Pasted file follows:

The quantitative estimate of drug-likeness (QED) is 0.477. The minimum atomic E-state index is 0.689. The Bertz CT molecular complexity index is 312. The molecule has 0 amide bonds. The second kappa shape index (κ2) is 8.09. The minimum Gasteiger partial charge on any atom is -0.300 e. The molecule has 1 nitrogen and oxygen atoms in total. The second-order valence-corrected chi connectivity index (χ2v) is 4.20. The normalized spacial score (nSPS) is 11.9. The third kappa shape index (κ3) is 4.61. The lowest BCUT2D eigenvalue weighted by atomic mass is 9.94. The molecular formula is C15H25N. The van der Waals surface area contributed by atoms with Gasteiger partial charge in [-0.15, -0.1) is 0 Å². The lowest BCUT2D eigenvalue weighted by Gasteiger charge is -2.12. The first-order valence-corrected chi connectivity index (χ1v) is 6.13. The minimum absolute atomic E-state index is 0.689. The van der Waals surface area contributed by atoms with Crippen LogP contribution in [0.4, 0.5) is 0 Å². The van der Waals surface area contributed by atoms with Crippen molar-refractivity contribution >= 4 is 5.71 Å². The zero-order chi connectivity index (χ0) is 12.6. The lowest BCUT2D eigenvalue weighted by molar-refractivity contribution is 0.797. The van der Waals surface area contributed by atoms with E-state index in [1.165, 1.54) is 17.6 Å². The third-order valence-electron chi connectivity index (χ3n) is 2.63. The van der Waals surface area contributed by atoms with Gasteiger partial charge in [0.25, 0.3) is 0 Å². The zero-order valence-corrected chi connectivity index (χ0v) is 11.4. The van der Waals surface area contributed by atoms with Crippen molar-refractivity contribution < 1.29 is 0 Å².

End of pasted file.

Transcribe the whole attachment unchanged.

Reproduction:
The quantitative estimate of drug-likeness (QED) is 0.477. The minimum atomic E-state index is 0.689. The Bertz CT molecular complexity index is 312. The molecule has 0 amide bonds. The second kappa shape index (κ2) is 8.09. The minimum Gasteiger partial charge on any atom is -0.300 e. The molecule has 1 nitrogen and oxygen atoms in total. The second-order valence-corrected chi connectivity index (χ2v) is 4.20. The normalized spacial score (nSPS) is 11.9. The third kappa shape index (κ3) is 4.61. The lowest BCUT2D eigenvalue weighted by atomic mass is 9.94. The molecular formula is C15H25N. The van der Waals surface area contributed by atoms with Gasteiger partial charge in [-0.15, -0.1) is 0 Å². The lowest BCUT2D eigenvalue weighted by Gasteiger charge is -2.12. The first-order valence-corrected chi connectivity index (χ1v) is 6.13. The minimum absolute atomic E-state index is 0.689. The van der Waals surface area contributed by atoms with Crippen LogP contribution in [0.4, 0.5) is 0 Å². The van der Waals surface area contributed by atoms with Crippen molar-refractivity contribution >= 4 is 5.71 Å². The zero-order chi connectivity index (χ0) is 12.6. The lowest BCUT2D eigenvalue weighted by molar-refractivity contribution is 0.797. The van der Waals surface area contributed by atoms with E-state index in [1.165, 1.54) is 17.6 Å². The third-order valence-electron chi connectivity index (χ3n) is 2.63. The van der Waals surface area contributed by atoms with Gasteiger partial charge in [0.25, 0.3) is 0 Å². The zero-order valence-corrected chi connectivity index (χ0v) is 11.4. The van der Waals surface area contributed by atoms with Crippen molar-refractivity contribution < 1.29 is 0 Å².